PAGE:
Graduate students who teach First Year Writing (FYW) have a half-time assistantship (20 hours/week) within an award-winning First-Year Writing Program grounded in writing studies and the scholarship of teaching and learning. Their official title is Graduate Teaching Assistant (GTA). FYW GTAs are responsible for teaching one section of FYW independently. This is usually WRA 101: Writing as Inquiry, which is the standard FYW course for most incoming students at MSU. WRA 101 is a four-credit course with a cap of 24 students. GTAs are responsible for creating materials in consultation with FYW administration following the shared curriculum and learning goals. GTAs teach lessons, give feedback on student work, assess projects, and facilitate student communication as the instructor of record.

First Year Writing Admin

Graduate students who hold the FYW administration GA are half-time (20 hours per week) graduate assistants. Typical projects and tasks include program vision and planning in collaboration with the FYW administrative team, to helping to manage everyday program operations. The GA will provide support in areas of curriculum development, assessment, and teacher support and development.

Rhetoric and Writing Assistant Admin

Graduate students who serve as an assistant administrator for the Rhetoric and Writing program have a half-time (20 hours per week) assistantship. Graduate program administrative GAs provide support of administrative work such as assisting with strategic program development, alumni research, budgeting, course scheduling, advising, and student opportunities. GAs will work with the WRAC graduate director and graduate faculty.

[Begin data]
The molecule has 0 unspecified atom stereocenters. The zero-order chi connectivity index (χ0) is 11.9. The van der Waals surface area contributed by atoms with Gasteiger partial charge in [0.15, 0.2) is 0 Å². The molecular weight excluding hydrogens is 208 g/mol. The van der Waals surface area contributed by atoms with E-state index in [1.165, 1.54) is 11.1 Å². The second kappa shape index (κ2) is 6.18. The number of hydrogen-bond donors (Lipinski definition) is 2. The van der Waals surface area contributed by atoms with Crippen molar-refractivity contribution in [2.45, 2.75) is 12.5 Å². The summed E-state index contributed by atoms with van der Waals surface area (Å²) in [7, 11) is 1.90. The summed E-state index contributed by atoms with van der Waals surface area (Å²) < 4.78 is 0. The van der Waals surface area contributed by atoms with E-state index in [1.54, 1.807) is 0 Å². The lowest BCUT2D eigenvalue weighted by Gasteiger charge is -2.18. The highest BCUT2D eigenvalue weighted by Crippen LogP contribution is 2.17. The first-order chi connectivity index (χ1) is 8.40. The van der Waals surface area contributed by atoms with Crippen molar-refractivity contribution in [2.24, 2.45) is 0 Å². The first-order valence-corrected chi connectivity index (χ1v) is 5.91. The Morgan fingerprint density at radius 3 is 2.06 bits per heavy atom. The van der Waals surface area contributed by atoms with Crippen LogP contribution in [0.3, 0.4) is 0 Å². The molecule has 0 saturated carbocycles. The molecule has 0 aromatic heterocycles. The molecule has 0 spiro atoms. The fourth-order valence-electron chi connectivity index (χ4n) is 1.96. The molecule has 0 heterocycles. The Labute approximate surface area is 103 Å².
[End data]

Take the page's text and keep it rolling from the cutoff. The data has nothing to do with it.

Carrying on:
Undergraduate Studies Teaching

Graduate students who teach in Professional and Public Writing (P2W), Experience Architecture (XA), or the Minor in Writing (MiW), have a half-time (20 hours per week) teaching assistantship. UGS GTAs are responsible for teaching one section of a P2W, XA, or MiW course independently. This includes courses at the 100–300 level. The courses are typically 3 credits with a cap of 18–22 students. GTAs are responsible for day-to-day teaching materials. Learning outcomes, syllabus structure, and major projects will be provided by the UGS director. GTAs teach lessons, give feedback on student work, assess projects, and facilitate student communication.